Like many of his contemporaries, Peutinger never had enough notebooks at his disposal to accommodate all the notes he wanted to take and all the passages from old texts that he wanted to record. Books became secondary notebooks. Peutinger used the end papers of his Nauclerus to transcribe the epitaph of Ulrich Schwartz, who died in 1519, and to claim the authorship of it: "Chonrad Peutinger put this out." At times, remarks in the text provoked him to talk back. Nauclerus mentioned the Black Legion of mercenaries employed by Matthias Corvinus, and noted that these once exemplary professional soldiers had degenerated into greedy freebooters. Three hundred of them had been executed in Vienna in 1492. Peutinger's remark in the margin was brutally simple, and it reminds us of what a violent world he lived in: "I saw them hanging."
The points that really caught Peutinger's eye had to do with the history of the Church. The Protestant Reformation was breaking out around him as he read this big history, and he looked for instruction in Nauclerus's account of the Middle Ages. In some ways, Peutinger thought, activist popes like Gregory VII had done a better job of dealing with abuses than the popes of his own time. Reading about Gregory's sharp, effective way of dealing with the crime of simony — using bribery to obtain an office in the church — he reflected grumpily: "In our time nobody worries about simony."
Yet there had been no golden age in the past. As Peutinger read Nauclerus's accounts of medieval theological debates, he saw analogies to the supposedly new Protestant ideas of his own time. Nauclerus described at length the story of the eleventh-century theologian Berengar, "who thought that the true body and pure blood were not in the sacrament of the Eucharist and the cup, except as a symbol, figure, and mystery." "This mistake," wrote Peutinger, "was revived in our time by Ulrich Zwingli and Johannes Oecolampdius." Medieval heresies mattered because they helped him recognize the heresies of his own time.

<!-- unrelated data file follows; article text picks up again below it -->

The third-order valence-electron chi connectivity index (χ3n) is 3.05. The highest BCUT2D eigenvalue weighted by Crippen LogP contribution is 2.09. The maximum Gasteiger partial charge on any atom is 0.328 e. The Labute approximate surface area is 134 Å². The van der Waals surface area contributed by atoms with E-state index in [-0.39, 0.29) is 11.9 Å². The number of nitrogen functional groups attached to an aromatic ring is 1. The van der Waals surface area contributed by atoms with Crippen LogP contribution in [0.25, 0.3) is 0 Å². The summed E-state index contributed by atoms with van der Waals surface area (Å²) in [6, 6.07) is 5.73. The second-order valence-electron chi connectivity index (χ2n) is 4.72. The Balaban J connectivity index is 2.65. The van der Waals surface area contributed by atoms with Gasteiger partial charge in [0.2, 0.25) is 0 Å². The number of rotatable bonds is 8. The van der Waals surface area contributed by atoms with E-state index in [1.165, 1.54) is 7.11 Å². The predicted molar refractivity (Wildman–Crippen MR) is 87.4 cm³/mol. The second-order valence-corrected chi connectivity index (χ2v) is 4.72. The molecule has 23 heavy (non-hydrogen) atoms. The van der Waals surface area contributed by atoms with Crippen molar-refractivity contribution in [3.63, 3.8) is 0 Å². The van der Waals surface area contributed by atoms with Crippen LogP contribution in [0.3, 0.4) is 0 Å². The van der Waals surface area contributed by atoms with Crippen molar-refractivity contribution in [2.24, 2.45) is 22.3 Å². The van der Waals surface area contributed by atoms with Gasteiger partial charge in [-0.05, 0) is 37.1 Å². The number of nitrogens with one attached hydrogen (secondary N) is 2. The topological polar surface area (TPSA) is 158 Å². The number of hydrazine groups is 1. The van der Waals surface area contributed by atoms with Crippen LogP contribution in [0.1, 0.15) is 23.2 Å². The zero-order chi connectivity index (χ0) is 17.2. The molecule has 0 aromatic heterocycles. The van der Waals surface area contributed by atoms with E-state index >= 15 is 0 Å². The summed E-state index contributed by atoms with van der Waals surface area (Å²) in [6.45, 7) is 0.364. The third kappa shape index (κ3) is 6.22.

Like other medieval and Renaissance chroniclers, Nauclerus based his work in part on original documents: charters from the archives of monasteries, for example, which recorded gifts of property. One of these, which he quoted in part, recorded Charlemagne's land grants to the Benedictine house of Reichenau, perched on an island in Lake Constance. Peutinger had himself collected copies of many monastic documents, including this one. In the margins of his Nauclerus, he copied out parts of the charter that Nauclerus had omitted, including Charlemagne's official monogram, of which he gave a facsimile.
The document in question was forged, as many monastic charters are. But the way in which Nauclerus and Peutinger used it is very striking. Many scholars believe that the first historians to work extensively with primary sources were the Germans of the nineteenth century, Leopold von Ranke and his students. This magnificent book and its marginalia show us that Renaissance students of church history were already collecting documents and thinking about how to use them in historical narratives and arguments, three hundred years and more before Ranke. Long ago, one of the great historians of historical writing, Arnaldo Momigliano, pointed out that church historians differed from secular ones partly because they cited and discussed documents at length. This book offers new confirmation for his view.
Nauclerus argued that the pious Germans had played a special role in history: that they had destroyed the tyranny of the Lombards in Italy and spread light everywhere they went. He hoped they would do the same in the future as well. Peutinger, himself alight with excitement as he read these words, scribbled enthusiastic slogans by these passages "Understand and know"; "May that German shed light forth in our time." History might provide the keys to the future as well as the past. No wonder that Peutinger thought so hard about this beautiful book, or that he took care to transform it into a record of his thoughts and a tool for his research.